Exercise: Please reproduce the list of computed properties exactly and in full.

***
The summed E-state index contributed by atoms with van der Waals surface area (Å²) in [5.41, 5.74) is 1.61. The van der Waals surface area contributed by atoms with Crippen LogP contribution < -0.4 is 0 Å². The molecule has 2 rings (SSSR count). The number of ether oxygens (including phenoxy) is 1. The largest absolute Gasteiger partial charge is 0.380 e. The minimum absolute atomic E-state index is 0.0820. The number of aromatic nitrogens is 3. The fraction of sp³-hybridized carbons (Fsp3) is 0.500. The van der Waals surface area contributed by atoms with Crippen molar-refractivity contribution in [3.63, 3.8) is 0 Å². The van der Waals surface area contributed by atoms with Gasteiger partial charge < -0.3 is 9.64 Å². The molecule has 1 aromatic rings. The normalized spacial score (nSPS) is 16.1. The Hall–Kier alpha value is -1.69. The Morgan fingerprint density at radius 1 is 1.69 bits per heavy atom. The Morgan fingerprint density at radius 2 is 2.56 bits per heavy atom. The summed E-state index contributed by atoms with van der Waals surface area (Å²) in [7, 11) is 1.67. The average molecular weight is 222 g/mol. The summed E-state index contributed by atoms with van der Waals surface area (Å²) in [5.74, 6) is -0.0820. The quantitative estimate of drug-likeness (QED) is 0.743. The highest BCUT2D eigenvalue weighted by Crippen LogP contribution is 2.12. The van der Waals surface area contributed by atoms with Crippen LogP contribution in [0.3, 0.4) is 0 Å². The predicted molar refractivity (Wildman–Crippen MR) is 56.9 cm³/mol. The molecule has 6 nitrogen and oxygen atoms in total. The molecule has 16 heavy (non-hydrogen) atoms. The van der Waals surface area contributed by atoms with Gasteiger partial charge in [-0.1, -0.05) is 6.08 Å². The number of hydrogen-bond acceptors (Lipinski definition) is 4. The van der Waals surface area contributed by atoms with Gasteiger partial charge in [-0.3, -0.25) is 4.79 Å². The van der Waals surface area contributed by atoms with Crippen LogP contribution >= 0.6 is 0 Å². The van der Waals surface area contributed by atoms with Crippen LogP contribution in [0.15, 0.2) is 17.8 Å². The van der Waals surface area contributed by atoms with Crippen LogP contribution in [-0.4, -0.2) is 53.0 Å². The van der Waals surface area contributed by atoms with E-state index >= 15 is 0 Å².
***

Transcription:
The summed E-state index contributed by atoms with van der Waals surface area (Å²) in [5.41, 5.74) is 1.61. The van der Waals surface area contributed by atoms with Crippen LogP contribution < -0.4 is 0 Å². The molecule has 2 rings (SSSR count). The number of ether oxygens (including phenoxy) is 1. The largest absolute Gasteiger partial charge is 0.380 e. The minimum absolute atomic E-state index is 0.0820. The number of aromatic nitrogens is 3. The fraction of sp³-hybridized carbons (Fsp3) is 0.500. The van der Waals surface area contributed by atoms with Crippen molar-refractivity contribution in [3.63, 3.8) is 0 Å². The van der Waals surface area contributed by atoms with Gasteiger partial charge < -0.3 is 9.64 Å². The molecule has 1 aromatic rings. The normalized spacial score (nSPS) is 16.1. The Hall–Kier alpha value is -1.69. The Morgan fingerprint density at radius 1 is 1.69 bits per heavy atom. The Morgan fingerprint density at radius 2 is 2.56 bits per heavy atom. The summed E-state index contributed by atoms with van der Waals surface area (Å²) in [7, 11) is 1.67. The average molecular weight is 222 g/mol. The summed E-state index contributed by atoms with van der Waals surface area (Å²) in [5.74, 6) is -0.0820. The quantitative estimate of drug-likeness (QED) is 0.743. The highest BCUT2D eigenvalue weighted by Crippen LogP contribution is 2.12. The van der Waals surface area contributed by atoms with Crippen LogP contribution in [0.3, 0.4) is 0 Å². The predicted molar refractivity (Wildman–Crippen MR) is 56.9 cm³/mol. The molecule has 6 nitrogen and oxygen atoms in total. The molecule has 16 heavy (non-hydrogen) atoms. The van der Waals surface area contributed by atoms with Gasteiger partial charge in [-0.1, -0.05) is 6.08 Å². The number of hydrogen-bond acceptors (Lipinski definition) is 4. The van der Waals surface area contributed by atoms with Gasteiger partial charge in [-0.3, -0.25) is 4.79 Å². The van der Waals surface area contributed by atoms with Crippen LogP contribution >= 0.6 is 0 Å². The van der Waals surface area contributed by atoms with Crippen LogP contribution in [0.15, 0.2) is 17.8 Å². The van der Waals surface area contributed by atoms with Crippen LogP contribution in [-0.4, -0.2) is 53.0 Å². The van der Waals surface area contributed by atoms with E-state index >= 15 is 0 Å².